In the end, Brodie Van Wagenen delivered the news everyone wanted to hear Monday by saying that Jacob deGrom’s right elbow is structurally fine and he should have no problem returning to the rotation, probably as soon as Friday.
How did the GM know?
“The MRI was good, clean,” Van Wagenen said. “No problems whatsoever.”
Now was that so hard? After days of a bizarre back-and-forth in St. Louis, a will-he-or-won’t- he debate regarding the MRI, the Mets ultimately got deGrom into the tube during Monday’s visit with the team’s medical staff.
And for a change, the outcome was good. We’ve been through plenty of these with the Mets, and they usually don’t have a happy ending. Either the team mistreated the injury from the jump or created a far more serious issue by procrastinating. Or hoping, against logic, that the condition wasn’t as bad as it inevitably turned out to be.
Two years ago, Noah Syndergaard talked his way out of an MRI and later ripped a lat muscle. Yes, an MRI ultimately confirmed the injury. Imagine that. By then, the damage was done.
When it came to be deGrom’s turn this weekend, there was no plausible excuse to skip one, as much as both the pitcher and the Mets tried to downplay his “barking” elbow. The Mets obviously knew that MRI techs -- and doctors, for that matter -- work on Easter/Passover weekend. If deGrom required immediate attention, he could get it.
What brought on the flashbacks, however, was having deGrom suddenly appear in leftfield at Busch Stadium, playing long toss, the day after everyone was freaking out. Then he did it again. The Mets -- with deGrom’s help -- kept trying to walk back the severity, but that’s not so easy in situations like these. When you string together the words “deGrom” and “elbow” and “barking” in the same sentence, hysteria inevitably follows.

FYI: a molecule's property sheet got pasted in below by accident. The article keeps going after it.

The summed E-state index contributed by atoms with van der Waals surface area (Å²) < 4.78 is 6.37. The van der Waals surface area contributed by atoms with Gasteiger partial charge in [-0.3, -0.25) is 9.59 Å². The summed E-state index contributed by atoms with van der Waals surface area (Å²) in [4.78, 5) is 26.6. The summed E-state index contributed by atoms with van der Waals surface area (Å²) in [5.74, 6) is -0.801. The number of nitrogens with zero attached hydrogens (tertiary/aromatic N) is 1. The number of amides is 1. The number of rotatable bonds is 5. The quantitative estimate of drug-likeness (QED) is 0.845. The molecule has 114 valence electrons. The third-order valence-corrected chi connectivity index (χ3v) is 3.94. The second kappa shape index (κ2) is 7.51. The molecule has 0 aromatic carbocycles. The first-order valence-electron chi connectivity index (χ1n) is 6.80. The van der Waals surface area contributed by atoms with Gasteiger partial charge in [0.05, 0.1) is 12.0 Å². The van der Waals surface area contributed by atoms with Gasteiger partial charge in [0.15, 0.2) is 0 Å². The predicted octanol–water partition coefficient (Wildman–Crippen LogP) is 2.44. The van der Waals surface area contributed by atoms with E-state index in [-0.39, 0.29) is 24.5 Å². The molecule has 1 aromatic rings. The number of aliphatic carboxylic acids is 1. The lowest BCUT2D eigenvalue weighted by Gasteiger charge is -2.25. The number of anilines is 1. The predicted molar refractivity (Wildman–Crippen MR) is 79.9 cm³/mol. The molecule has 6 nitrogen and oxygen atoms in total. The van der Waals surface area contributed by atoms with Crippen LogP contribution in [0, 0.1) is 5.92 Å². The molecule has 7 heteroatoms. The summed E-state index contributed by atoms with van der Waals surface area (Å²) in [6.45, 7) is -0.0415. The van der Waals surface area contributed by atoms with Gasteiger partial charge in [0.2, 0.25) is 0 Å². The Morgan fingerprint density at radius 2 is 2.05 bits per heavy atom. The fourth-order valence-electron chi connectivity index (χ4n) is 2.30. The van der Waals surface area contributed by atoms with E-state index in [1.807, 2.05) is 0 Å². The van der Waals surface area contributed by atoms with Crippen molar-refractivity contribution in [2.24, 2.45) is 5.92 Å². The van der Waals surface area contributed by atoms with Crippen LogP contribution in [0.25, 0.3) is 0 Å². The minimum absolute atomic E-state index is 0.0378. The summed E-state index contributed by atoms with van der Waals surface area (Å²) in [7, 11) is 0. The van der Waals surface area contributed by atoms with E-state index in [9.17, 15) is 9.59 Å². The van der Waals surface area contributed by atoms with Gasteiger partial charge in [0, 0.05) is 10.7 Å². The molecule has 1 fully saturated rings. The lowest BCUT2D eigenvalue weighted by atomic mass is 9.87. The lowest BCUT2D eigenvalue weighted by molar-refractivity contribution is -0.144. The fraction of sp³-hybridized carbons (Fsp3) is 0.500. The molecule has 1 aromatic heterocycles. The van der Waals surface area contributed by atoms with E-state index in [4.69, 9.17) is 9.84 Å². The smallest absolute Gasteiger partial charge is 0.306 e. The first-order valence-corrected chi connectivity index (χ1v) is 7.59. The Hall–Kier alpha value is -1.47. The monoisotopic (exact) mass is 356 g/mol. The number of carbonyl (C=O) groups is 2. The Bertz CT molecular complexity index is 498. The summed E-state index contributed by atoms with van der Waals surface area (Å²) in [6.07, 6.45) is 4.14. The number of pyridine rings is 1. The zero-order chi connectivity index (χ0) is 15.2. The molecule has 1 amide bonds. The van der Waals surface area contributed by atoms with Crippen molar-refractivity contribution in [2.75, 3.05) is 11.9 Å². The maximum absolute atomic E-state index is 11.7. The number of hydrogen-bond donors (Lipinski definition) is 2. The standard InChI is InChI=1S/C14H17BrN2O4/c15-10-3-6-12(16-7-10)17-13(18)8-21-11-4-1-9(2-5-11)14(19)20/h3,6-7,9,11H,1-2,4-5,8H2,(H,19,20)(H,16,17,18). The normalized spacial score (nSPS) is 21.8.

Could the Mets have handled this better? Absolutely. One hundred percent. Clearly, from a communication standpoint, they still have some work to do. When Mickey Callaway was asked Monday to clarify what he initially meant by the term “barking,” he managed to inject some levity into the conversation. But only after deGrom aced a 30-pitch bullpen session at a rainy Citi Field about an hour earlier.
“Barking is an advanced medical term that I use for some stiffness or soreness,” Callaway said, sparking some laughter among the media corps. “So to diagnose barking is a tough thing. You have to have coached many pitchers to be able to do that.”
As for the official diagnosis, Van Wagenen said the doctors pretty much went along with deGrom’s claim that his inactivity due to strep throat -- which interfered with his throwing program -- was to blame for the elbow stiffening up. In our view, deGrom still acted too aggressively in plowing ahead well before Monday’s MRI, but with the Mets, it’s baby steps.
After a long history of botched medical cases -- some brushing very close to malpractice -- it’s unrealistic to expect a perfect score. The important things to note is that deGrom spoke up, the Mets put him on the IL quickly, and the MRI actually happened.
“I don’t know that there was really internal debate,” Van Wagenen said, “as much as we were listening to the player, and we were listening to the training staff, and we wanted to make sure that we were smart and prudent.”
Smart and prudent. To us, that sounds like progress. We can continue to blast the Mets for this weekend’s wild ride, for pushing the boundaries of common sense, and seemingly repeating their health-related blunders of the past . For all of deGrom’s assurances that he truly was OK, we weren’t full-on ready to believe him. No offense to deGrom, but history had made us all hardened skeptics.
That level of mistrust doesn’t just vanish overnight, with one I-told-you-so MRI result. It’s going to take more time. Van Wagenen has a lot of bad medical mojo in Flushing to reverse, but we’ll consider this deGrom revelation a good start. Only because deGrom emerged intact. For now. As far as we can tell.
“We got the answers we were hoping for,” Van Wagenen said. “And now we can go all-systems ahead.”
No fingers crossed. No leaps of faith. Just a doctor’s exam and an MRI. It took nearly four days for the Mets to convince us that their Cy Young winner was headed back to the mound rather than a surgeon’s table.
That’s a long wait to exhale. But at least they got it right this time.